Phillies left-hander Cliff Lee shut out the Nationals on Tuesday, 5-0, two nights after Pedro Martinez threw 130 pitches in eight shutout innings Sunday in a 1-0 victory over the Mets. Two nights before that, Cole Hamels allowed one run in 6 2/3 innings to improve to 2-1 with a 1.52 ERA in his previous four starts.
The Phillies hold a seven-game lead over the Marlins in the National League East with 19 games to play.
They are pitching well at the right time.
"Our one to five is as good as anybody's," Lee said of a rotation that also includes Joe Blanton and J.A. Happ. "I don't think you necessarily have to have a 1-2 punch. I think we've got a 1-2-3-4-5 punch. That's neverending."
Lee is 7-2 with a 2.67 ERA in nine starts with the Phillies, who acquired him July 29 in a six-player trade with the Indians. He went 5-0 with a 0.86 ERA in his first five starts, but 1-2 with a 9.60 ERA in his previous three.
Lee appears to have rebounded quite nicely. He threw the fourth shutout of his career, second of the season and first with the Phillies. It was his third complete game with the Phillies and sixth this season.
"I expect to be successful every time I take the mound," Lee said. "I expect to win. I expect to get deep into games and I expect to put up zeros. That's what I expect. If I'm thinking or expecting anything else, then I'm already beat."
Lee had dominated his first five starts with the Phillies, when he became him just the second pitcher in the past 60 years to win his first five starts with a team and post an ERA of 1.00 or less. (Fernando Valenzuela had a 0.20 ERA with the Dodgers in 1981.)
Lee looked great from the jump Tuesday. He struck out the side swinging in the first inning. He stayed out of trouble, except for the fourth, when he walked the bases loaded. His leadoff walk to Cristian Guzman was his first walk since Aug. 13 against the Cubs at Wrigley Field, where he walked three.
It was a span of five starts without a walk.
Lee worked out of that jam and didn't allow a runner reach second base the rest of the game.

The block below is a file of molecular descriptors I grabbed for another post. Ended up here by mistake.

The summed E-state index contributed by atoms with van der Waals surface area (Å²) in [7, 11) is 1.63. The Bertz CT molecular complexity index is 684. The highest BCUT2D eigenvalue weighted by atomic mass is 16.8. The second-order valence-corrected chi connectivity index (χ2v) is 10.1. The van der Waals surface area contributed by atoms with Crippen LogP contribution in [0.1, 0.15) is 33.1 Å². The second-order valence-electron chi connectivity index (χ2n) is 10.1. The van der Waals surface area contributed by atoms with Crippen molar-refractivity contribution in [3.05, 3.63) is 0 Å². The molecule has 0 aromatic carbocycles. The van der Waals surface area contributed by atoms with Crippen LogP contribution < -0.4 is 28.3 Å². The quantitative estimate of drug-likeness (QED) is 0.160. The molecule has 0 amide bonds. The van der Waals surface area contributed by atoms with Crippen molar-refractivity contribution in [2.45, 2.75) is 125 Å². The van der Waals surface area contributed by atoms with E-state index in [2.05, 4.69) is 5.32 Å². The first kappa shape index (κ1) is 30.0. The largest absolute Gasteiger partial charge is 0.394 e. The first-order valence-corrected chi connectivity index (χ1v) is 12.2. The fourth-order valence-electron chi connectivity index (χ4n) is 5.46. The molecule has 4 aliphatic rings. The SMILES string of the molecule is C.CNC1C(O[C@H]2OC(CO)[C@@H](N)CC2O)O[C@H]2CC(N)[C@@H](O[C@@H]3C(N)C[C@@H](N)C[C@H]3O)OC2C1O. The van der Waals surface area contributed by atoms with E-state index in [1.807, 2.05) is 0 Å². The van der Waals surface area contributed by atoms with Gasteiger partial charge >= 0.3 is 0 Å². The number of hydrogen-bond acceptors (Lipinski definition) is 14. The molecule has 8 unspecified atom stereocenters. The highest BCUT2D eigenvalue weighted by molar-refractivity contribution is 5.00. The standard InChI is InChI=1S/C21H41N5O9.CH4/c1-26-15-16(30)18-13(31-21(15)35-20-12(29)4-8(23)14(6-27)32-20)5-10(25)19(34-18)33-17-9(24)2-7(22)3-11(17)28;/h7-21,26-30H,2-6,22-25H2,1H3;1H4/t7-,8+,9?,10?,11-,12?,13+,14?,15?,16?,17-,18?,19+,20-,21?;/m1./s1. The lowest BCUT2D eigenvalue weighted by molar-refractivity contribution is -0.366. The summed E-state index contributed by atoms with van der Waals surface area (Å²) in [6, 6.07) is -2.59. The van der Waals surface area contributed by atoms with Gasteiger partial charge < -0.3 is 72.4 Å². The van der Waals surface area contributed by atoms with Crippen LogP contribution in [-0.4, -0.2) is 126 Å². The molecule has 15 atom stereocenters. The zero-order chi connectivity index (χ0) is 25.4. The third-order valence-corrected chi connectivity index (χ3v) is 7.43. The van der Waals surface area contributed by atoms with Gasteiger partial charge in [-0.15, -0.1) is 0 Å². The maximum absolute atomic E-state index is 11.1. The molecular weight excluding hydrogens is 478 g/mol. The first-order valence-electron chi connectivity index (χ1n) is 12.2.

|"I expect to be successful every time I take the mound. I expect to win. I expect to get deep into games and I expect to put up zeros. That's what I expect. If I'm thinking or expecting anything else, then I'm already beat."|
|-- Cliff Lee|
"It's not very often you walk three guys in one inning and get out of there with a zero," Lee said. "So I'm pretty happy with that. And with the five-run lead, that's not the time to be walking people. Other than that one inning, I'm pretty pleased."
"Lee is a pro. They have a lot pros over there," Nationals interim manager Jim Riggleman said. "Lee and Pedro Martinez and Cole Hamels go deep in ballgames. That's a good formula for winning. Lee is pretty special. He has the great breaking ball. He sneaks that fastball by you. He is a real challenge."
The Phillies took a 1-0 lead in the first and a 5-0 lead in the second, when Raul Ibanez hit a leadoff double. Jayson Werth followed with a single and Pedro Feliz walked to load the bases. Carlos Ruiz then chopped a ball over third baseman Ryan Zimmerman's head and ino the left-field corner for a three-run double to make it 4-0. Ruiz, who went 2-for-4 with three RBIs, scored two batters later on Rollins' two-out single to center.
Ruiz is hitting .429 (18-for-42) with one homer and nine RBIs in his past 17 games.
"I feel great -- I'm relaxed," Ruiz said. "I'm not trying to do too much."
The last time the Phillies had shutouts in consecutive games was April 27-28, 2003, when Kevin Millwood threw a no-hitter in a 1-0 victory against the Giants at Veterans Stadium and Brett Myers, Dan Plesac and Jose Mesa combined for a 3-0 victory over the Dodgers at Dodger Stadium.
Who would have imagined before the season started the Phillies would get back-to-back stellar performances from Martinez and Lee in September?
"I expected to have some shutouts," Manuel said.
But from those two guys?
"No, I didn't expect those two guys," he said. "But I don't [care] who throws them."
Todd Zolecki is a reporter for MLB.com. This story was not subject to the approval of Major League Baseball or its clubs.